[Date Prev][Date Next][Thread Prev][Thread Next][Date Index][Thread Index][Subject Index][Author Index]

Re: [dinosaur] RETRACTION: Oculudentavis, new smallest known Mesozoic bird in amber from Cretaceous of Myanmar

My mailbox was full for two days because I didn't check it for about a week; I've read up on this thread in the archives, but may have missed something from the last few hours. With that in mind, I'll play expert again because I've read the International Code of Zoological Nomenclature... disclaimer: I haven't talked to anyone (such as Henry Gee, any of the authors, or any member of the International Commission on Zoological Nomenclature for example) and have no information other than what is public.

To me it seems crystal-clear that Henry Gee is wrong on the nomenclature, so that Oculudentavis khaungraae remains an available name ("available" meaning "properly published, and not a junior homonym, therefore valid unless deemed a junior synonym which is a matter of taxonomic freedom and not part of nomenclature"). The Code does not know such a thing as retraction even exists, notably not mentioning it in Article 9 ("What does not constitute published work"). Article 8.1.1. says that, to be published, a work "must be issued for the purpose of providing a public and permanent scientific record"; the Code has no concept that this could be true of a work at some point and then no longer true of the same work at another point in time. (Link to all of Art. 8: "What constitutes published work".) In other words, the fact that the retraction has not annihilated all printed copies and all the PDFs on people's harddrives means it is still published. (...I thought there was a minimum number of copies that had to exist, but that's just a Recommendation, 8B to be exact, implicitly also 8A, 8E, 8F and 8H. In other words, if a work published on paper is only extant in one copy in someone's attic, it's still published, and likewise for a work published electronically that has by some miracle vanished from all storage media except one.)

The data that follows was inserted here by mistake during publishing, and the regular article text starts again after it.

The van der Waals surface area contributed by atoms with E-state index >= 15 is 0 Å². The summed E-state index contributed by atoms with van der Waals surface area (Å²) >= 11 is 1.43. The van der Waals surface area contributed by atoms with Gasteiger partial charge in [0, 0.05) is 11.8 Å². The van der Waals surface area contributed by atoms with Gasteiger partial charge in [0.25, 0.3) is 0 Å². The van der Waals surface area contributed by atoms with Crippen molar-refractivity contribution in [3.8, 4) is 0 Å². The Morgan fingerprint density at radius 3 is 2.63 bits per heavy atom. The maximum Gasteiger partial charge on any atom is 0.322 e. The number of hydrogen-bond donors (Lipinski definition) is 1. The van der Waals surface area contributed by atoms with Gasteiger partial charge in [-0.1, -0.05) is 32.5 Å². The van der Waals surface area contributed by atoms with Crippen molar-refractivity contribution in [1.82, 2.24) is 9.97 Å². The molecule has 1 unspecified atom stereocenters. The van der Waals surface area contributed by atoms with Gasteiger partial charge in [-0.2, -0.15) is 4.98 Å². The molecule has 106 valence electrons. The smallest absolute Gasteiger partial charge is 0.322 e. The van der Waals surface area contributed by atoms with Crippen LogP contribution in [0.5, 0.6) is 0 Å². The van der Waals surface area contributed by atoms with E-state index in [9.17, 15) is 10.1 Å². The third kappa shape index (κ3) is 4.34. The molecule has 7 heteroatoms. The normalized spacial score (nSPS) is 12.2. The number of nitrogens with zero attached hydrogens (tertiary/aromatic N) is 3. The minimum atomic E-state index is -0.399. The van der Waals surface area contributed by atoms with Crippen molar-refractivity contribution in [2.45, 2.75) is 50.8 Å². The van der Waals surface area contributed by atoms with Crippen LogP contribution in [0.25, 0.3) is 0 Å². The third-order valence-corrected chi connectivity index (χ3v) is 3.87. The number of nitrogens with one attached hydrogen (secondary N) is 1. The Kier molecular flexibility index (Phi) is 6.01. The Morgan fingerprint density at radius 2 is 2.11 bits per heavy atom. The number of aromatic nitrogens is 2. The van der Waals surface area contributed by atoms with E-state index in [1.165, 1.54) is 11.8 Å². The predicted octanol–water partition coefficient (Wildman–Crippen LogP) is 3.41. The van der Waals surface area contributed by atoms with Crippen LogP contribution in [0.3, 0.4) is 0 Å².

Indeed, deep in Recommendation 8D there is hidden this claim of fact that is not a recommendation but a clarifying restatement: "The content of a work is immutable once it is published." Clearly, this means the content of a work can't be deleted. (The rest of Rec. 8D really is a recommendation, and is therefore worded with "should": "Corrections should be made through notices of errata or other separate publications. Second or other additional printings of a work should be clearly labeled as such, with date of publication stated in the work, even if no changes have been introduced.")
The paper may no longer be available from the journal (I haven't checked if that is so, or if the PDF is still available with a big watermark saying "RETRACTED", which is how at least some journals do their retractions). That, explicitly, does not matter: Art. 8.1.2. says that, to be published, a work "must be obtainable, when first issued [...]" – if it's no longer available now, that's irrelevant.